Wednesday, June 5, 2013

Shifting Blame with False Equivalencies



I’ve read about the similarities between prisons and schools, between prisoners and students. A few common elements are:
  • Prisons and many schools have easily secured entrances and exits.
  • Both places serve foods high in carbohydrates to sedate the people therein.
  • Both places set clothing standards for the people therein.
  • In each place, prisoners and students move within boundaries, confined by an agenda for activities approved by officials and experts.
But an analogy that presents prisons and schools as the same is a false equivalency. Students, with parental permission, can leave at any time during the day. They can be absent due to illness, family events, and medical appointments. They enjoy regular breaks from school, and every day, throughout the school year, they leave, going home, to jobs, and to recreation. Prisons offer none of these options, and prisoners cannot decide when to leave or when to attend.

For decades now, we’ve participated in a false equivalency about leadership, assigning both praise and blame to the president while allowing Congress to fly under our radar. I think we need to reconsider.

First, the Constitution establishes three branches of government, each with its own responsibilities. According to Article 2, Sections 2 and 3 of the Constitution, the President shall be:

  • Commander in Chief of the Army and Navy of the United States, and of the Militia of the several States, when called into the actual Service of the United States; he may require the Opinion, in writing, of the principal Officer in each of the executive Departments, upon any subject relating to the Duties of their respective Offices, and he shall have Power to Grant Reprieves and Pardons for Offenses against the United States, except in Cases of Impeachment.
  • He shall have Power, by and with the Advice and Consent of the Senate, to make Treaties, provided two thirds of the Senators present concur; and he shall nominate, and by and with the Advice and Consent of the Senate, shall appoint Ambassadors, other public Ministers and Consuls, Judges of the supreme Court, and all other Officers of the United States, whose Appointments are not herein otherwise provided for, and which shall be established by Law: but the Congress may by Law vest the Appointment of such inferior Officers, as they think proper, in the President alone, in the Courts of Law, or in the Heads of Departments.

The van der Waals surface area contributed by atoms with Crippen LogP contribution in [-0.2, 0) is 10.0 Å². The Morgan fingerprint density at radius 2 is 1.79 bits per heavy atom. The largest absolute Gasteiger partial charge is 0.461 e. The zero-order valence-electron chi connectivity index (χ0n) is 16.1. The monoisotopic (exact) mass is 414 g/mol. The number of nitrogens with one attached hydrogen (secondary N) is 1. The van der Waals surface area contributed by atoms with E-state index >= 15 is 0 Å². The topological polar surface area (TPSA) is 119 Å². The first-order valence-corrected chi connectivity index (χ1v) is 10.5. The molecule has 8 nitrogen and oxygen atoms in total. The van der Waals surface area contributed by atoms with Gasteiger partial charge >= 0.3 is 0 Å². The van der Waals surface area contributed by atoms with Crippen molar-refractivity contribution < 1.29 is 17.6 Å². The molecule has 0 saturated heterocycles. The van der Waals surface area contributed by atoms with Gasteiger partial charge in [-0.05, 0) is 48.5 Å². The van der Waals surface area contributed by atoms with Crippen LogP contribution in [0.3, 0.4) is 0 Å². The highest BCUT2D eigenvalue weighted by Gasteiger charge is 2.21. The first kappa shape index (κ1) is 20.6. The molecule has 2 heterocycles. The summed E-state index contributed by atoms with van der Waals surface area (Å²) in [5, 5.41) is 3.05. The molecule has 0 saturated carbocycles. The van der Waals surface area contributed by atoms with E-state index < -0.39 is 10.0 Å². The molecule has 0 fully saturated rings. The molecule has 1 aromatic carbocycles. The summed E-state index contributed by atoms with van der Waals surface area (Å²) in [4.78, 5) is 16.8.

• He shall from time to time give to the Congress Information of the State of the Union, and recommend to their Consideration such Measures as he shall judge necessary and expedient; he may, on extraordinary Occasions, convene both Houses, or either of them, and in Case of Disagreement between them, with Respect to the Time of Adjournment, he may adjourn them to such Time as he shall think proper; he shall receive Ambassadors and other public Ministers; he shall take Care that the Laws be faithfully executed, and shall Commission all the Officers of the United States.
Simply stated, the President has limited power and must share some power with the Senate. He does not have Constitutional authority to make or break the economy, to establish law, or to ignore law duly authorized by Congress.

Congress, on the other hand, has broader powers. According to Article 1, Section 8, Congress shall have:
  • … Power To lay and collect Taxes, Duties, Imposts and Excises, to pay the Debts and provide for the common Defence and general Welfare of the United States; but all Duties, Imposts and Excises shall be uniform throughout the United States;
  • To borrow money on the credit of the United States;
  • To regulate Commerce with foreign Nations, and among the several States, and with the Indian Tribes;